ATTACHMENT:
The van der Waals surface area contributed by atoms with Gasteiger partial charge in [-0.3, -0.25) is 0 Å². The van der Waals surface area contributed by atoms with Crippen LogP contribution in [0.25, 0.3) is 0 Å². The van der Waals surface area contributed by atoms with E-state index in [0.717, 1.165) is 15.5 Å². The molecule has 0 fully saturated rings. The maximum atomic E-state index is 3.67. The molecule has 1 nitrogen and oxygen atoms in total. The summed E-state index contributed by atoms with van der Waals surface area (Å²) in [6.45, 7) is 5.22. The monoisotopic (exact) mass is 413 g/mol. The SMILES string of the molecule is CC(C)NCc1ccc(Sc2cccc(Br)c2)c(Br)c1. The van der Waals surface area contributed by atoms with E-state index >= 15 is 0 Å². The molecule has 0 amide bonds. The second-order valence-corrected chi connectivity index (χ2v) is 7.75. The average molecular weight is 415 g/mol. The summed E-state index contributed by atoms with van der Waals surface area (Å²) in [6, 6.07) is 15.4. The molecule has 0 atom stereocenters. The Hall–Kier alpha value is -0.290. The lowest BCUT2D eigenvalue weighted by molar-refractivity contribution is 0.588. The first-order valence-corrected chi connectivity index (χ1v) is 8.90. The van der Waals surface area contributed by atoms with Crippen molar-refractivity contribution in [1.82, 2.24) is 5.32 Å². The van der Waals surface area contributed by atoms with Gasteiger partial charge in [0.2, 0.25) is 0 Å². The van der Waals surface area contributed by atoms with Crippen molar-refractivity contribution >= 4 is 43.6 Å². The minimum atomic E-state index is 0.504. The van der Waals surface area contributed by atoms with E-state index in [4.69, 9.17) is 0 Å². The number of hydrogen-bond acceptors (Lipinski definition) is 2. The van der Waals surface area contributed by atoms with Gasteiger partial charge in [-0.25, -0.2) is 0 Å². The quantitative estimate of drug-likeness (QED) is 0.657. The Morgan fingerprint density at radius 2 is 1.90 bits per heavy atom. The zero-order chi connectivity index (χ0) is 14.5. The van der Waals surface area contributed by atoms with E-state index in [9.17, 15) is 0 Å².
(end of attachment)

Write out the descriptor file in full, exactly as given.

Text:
The van der Waals surface area contributed by atoms with Gasteiger partial charge in [-0.3, -0.25) is 0 Å². The van der Waals surface area contributed by atoms with Crippen LogP contribution in [0.25, 0.3) is 0 Å². The van der Waals surface area contributed by atoms with E-state index in [0.717, 1.165) is 15.5 Å². The molecule has 0 fully saturated rings. The maximum atomic E-state index is 3.67. The molecule has 1 nitrogen and oxygen atoms in total. The summed E-state index contributed by atoms with van der Waals surface area (Å²) in [6.45, 7) is 5.22. The monoisotopic (exact) mass is 413 g/mol. The SMILES string of the molecule is CC(C)NCc1ccc(Sc2cccc(Br)c2)c(Br)c1. The van der Waals surface area contributed by atoms with E-state index >= 15 is 0 Å². The molecule has 0 amide bonds. The second-order valence-corrected chi connectivity index (χ2v) is 7.75. The average molecular weight is 415 g/mol. The summed E-state index contributed by atoms with van der Waals surface area (Å²) in [6, 6.07) is 15.4. The molecule has 0 atom stereocenters. The Hall–Kier alpha value is -0.290. The lowest BCUT2D eigenvalue weighted by molar-refractivity contribution is 0.588. The first-order valence-corrected chi connectivity index (χ1v) is 8.90. The van der Waals surface area contributed by atoms with Crippen molar-refractivity contribution in [1.82, 2.24) is 5.32 Å². The van der Waals surface area contributed by atoms with Gasteiger partial charge in [0.2, 0.25) is 0 Å². The van der Waals surface area contributed by atoms with Crippen molar-refractivity contribution >= 4 is 43.6 Å². The minimum atomic E-state index is 0.504. The van der Waals surface area contributed by atoms with E-state index in [4.69, 9.17) is 0 Å². The number of hydrogen-bond acceptors (Lipinski definition) is 2. The van der Waals surface area contributed by atoms with Gasteiger partial charge in [-0.25, -0.2) is 0 Å². The quantitative estimate of drug-likeness (QED) is 0.657. The Morgan fingerprint density at radius 2 is 1.90 bits per heavy atom. The zero-order chi connectivity index (χ0) is 14.5. The van der Waals surface area contributed by atoms with E-state index in [9.17, 15) is 0 Å².